With signs of excessive speculation and high valuations in the equity markets, the current environment resembles a late-cycle bubble very “similar” to the dot-com boom in 2000, Bank of America says, forecasting a negative year for equities in 2022.
“There are too many similarities between today and 1999/2000 to ignore,” said analysts around Savita Subramanian, head of US equity and quantitative strategy at Bank of America, in a recent statement.
The current structure of the market is very similar to what it was just before the internet tech bubble burst in the late 1990s, when stocks fell into a bear market from 2001, analysts said.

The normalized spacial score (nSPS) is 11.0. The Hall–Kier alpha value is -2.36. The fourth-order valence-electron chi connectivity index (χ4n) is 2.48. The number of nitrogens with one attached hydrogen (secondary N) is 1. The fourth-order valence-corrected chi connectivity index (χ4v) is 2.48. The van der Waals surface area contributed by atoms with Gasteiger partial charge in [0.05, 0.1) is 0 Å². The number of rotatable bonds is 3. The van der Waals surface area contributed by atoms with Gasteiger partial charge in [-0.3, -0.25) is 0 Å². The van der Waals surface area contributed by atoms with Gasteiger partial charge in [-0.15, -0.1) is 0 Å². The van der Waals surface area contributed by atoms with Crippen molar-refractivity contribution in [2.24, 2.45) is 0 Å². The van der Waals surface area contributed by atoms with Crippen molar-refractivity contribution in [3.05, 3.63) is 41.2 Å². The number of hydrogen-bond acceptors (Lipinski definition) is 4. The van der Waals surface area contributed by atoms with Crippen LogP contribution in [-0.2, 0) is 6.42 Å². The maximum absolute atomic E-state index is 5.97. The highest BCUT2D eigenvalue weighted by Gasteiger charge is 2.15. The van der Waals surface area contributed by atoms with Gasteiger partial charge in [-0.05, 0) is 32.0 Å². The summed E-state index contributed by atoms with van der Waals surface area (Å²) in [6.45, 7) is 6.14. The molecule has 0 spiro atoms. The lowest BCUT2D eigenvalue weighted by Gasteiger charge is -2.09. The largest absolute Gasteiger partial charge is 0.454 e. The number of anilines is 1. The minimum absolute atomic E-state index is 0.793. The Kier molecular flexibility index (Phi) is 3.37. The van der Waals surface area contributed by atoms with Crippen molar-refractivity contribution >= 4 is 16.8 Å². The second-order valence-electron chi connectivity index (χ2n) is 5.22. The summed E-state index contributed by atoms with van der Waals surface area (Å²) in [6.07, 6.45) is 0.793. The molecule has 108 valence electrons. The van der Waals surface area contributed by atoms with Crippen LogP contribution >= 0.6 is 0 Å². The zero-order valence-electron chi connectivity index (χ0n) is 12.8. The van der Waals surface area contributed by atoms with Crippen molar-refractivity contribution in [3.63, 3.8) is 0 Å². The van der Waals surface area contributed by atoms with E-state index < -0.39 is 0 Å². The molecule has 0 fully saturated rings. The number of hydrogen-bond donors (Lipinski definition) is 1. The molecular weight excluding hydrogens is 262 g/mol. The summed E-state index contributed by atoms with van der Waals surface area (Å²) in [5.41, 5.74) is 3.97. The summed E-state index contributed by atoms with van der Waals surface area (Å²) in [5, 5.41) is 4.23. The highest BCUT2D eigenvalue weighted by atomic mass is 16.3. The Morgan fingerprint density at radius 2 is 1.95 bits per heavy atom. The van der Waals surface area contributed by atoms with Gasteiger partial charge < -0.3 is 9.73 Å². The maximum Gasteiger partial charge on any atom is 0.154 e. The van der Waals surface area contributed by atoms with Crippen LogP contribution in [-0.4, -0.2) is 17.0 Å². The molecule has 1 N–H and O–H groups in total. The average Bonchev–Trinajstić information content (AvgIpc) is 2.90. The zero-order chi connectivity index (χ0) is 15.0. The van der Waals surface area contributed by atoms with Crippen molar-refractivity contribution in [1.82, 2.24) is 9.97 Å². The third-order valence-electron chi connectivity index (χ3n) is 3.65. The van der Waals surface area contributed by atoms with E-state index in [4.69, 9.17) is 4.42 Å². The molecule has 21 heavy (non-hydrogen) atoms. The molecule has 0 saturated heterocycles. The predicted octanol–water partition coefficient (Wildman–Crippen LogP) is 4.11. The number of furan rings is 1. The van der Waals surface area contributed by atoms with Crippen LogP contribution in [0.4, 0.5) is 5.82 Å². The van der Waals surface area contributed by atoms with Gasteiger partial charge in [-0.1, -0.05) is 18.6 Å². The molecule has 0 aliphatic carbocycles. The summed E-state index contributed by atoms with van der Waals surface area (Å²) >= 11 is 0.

Some of the signs in the market today are arguably worse than they were in 2001, argued Bank of America, adding that signs of speculation were evident amid “growing acceptance of the unthinkable” among investors.
Given a number of increasingly worrying signs in today’s markets – including negative real rates, rising inflation, frantic IPOs, and liquidity risk – the Wall Street company is now forecasting a negative year for stocks to come.
Bank of America has set a target price of 4,600 for the S&P 500 next year, a 2% decrease from Monday’s closing price of 4,682.84.
Analysts from other major banks disagree on how the S&P 500 will perform next year: Morgan Stanley has an even lower price target for the index than Bank of America’s, while others like JPMorgan, Goldman Sachs and Wells Fargo all expect that stocks will rise slightly in 2022.